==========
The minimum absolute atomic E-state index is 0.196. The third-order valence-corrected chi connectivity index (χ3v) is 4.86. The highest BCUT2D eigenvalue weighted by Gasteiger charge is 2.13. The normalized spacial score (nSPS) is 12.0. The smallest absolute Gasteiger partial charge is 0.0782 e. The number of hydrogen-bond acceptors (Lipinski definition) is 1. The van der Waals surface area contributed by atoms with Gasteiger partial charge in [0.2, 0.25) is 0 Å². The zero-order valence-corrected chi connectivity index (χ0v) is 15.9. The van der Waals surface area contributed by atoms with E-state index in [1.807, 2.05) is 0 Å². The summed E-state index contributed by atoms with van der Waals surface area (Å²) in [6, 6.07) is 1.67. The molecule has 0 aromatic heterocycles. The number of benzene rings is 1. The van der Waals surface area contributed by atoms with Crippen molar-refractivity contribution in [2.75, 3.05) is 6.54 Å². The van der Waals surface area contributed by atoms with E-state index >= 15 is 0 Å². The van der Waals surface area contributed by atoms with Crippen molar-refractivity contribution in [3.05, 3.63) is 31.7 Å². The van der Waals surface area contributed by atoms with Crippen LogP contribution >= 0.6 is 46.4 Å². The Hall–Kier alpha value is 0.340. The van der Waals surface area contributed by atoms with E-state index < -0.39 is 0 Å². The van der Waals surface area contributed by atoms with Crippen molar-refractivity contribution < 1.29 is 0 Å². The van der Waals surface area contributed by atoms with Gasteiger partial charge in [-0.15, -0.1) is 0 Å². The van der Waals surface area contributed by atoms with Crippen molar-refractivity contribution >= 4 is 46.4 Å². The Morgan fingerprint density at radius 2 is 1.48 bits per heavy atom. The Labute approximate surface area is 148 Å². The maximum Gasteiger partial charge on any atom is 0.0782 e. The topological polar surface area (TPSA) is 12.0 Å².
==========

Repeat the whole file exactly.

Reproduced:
The minimum absolute atomic E-state index is 0.196. The third-order valence-corrected chi connectivity index (χ3v) is 4.86. The highest BCUT2D eigenvalue weighted by Gasteiger charge is 2.13. The normalized spacial score (nSPS) is 12.0. The smallest absolute Gasteiger partial charge is 0.0782 e. The number of hydrogen-bond acceptors (Lipinski definition) is 1. The van der Waals surface area contributed by atoms with Gasteiger partial charge in [0.2, 0.25) is 0 Å². The zero-order valence-corrected chi connectivity index (χ0v) is 15.9. The van der Waals surface area contributed by atoms with E-state index in [1.807, 2.05) is 0 Å². The summed E-state index contributed by atoms with van der Waals surface area (Å²) in [6, 6.07) is 1.67. The molecule has 0 aromatic heterocycles. The number of benzene rings is 1. The van der Waals surface area contributed by atoms with Crippen molar-refractivity contribution in [2.75, 3.05) is 6.54 Å². The van der Waals surface area contributed by atoms with E-state index >= 15 is 0 Å². The van der Waals surface area contributed by atoms with Crippen molar-refractivity contribution in [3.05, 3.63) is 31.7 Å². The van der Waals surface area contributed by atoms with Crippen LogP contribution >= 0.6 is 46.4 Å². The Hall–Kier alpha value is 0.340. The van der Waals surface area contributed by atoms with E-state index < -0.39 is 0 Å². The van der Waals surface area contributed by atoms with Crippen molar-refractivity contribution < 1.29 is 0 Å². The van der Waals surface area contributed by atoms with Gasteiger partial charge in [-0.15, -0.1) is 0 Å². The van der Waals surface area contributed by atoms with Crippen molar-refractivity contribution >= 4 is 46.4 Å². The Morgan fingerprint density at radius 2 is 1.48 bits per heavy atom. The Labute approximate surface area is 148 Å². The maximum Gasteiger partial charge on any atom is 0.0782 e. The topological polar surface area (TPSA) is 12.0 Å².